Every city has them and they aren't that hard to find. Just go in the opposite direction of where the Visitor's Bureau wants you to go. The alleys, the dark parking lots in the shadows of deep red brick, the asphalt patches and pooling stains of oil. Walk these streets and, as Rod Serling used to say, there's a signpost up ahead: DO NOT ENTER. Actually, two signposts. Mystery writer Cornell Woolrich called this shortcut from bright lights to night and fog "The Black Path of Fear."
This spot is in downtown Tucson, just around the corner from a restaurant serving "chic, upscale Mexican fare," according to Yelp, where I had a delightful pulled pork salad before taking this ectothereal backway to my car. The city fathers have eliminated most of these thoroughfares--downtown, at least. This one survives. By Robocop's dystopian Detroit standards, it isn't much. But if the ghost of director Gerd Oswald ever decides to remake the Tucson-shot, color-saturated A Kiss Before Dying (1956) as B&W noir, it should do.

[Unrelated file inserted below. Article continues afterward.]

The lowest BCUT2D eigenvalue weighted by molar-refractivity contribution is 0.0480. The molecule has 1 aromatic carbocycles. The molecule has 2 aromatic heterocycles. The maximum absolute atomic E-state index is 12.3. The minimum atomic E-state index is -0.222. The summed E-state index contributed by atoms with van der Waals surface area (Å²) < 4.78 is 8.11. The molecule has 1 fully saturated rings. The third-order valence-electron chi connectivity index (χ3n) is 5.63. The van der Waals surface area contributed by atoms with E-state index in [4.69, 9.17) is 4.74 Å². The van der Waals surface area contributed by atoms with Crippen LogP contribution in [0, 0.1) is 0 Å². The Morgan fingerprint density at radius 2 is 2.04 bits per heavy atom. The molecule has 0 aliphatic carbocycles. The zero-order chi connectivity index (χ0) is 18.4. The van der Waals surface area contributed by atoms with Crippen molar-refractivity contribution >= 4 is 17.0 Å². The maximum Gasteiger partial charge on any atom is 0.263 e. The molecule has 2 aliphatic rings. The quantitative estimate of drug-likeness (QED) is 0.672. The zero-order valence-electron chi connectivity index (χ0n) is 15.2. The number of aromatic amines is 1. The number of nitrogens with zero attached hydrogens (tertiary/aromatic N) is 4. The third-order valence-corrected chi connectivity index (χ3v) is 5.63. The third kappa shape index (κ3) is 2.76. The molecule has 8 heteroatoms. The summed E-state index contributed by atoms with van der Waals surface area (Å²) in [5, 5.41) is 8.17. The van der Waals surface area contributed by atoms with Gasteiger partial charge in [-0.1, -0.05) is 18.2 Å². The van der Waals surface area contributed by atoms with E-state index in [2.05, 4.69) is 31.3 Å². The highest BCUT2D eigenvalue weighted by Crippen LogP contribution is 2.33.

(And old Gerd was up to it. The six or so Outer Limits episodes he did--the original, not the limp reboot--are minor masterpieces of mood and shadow, lensed in glorious shades of gray. Read the excellent The Outer Limits: The Official Companion by David J. Schow for the lowdown. See also this recent Film Comment piece on the man.)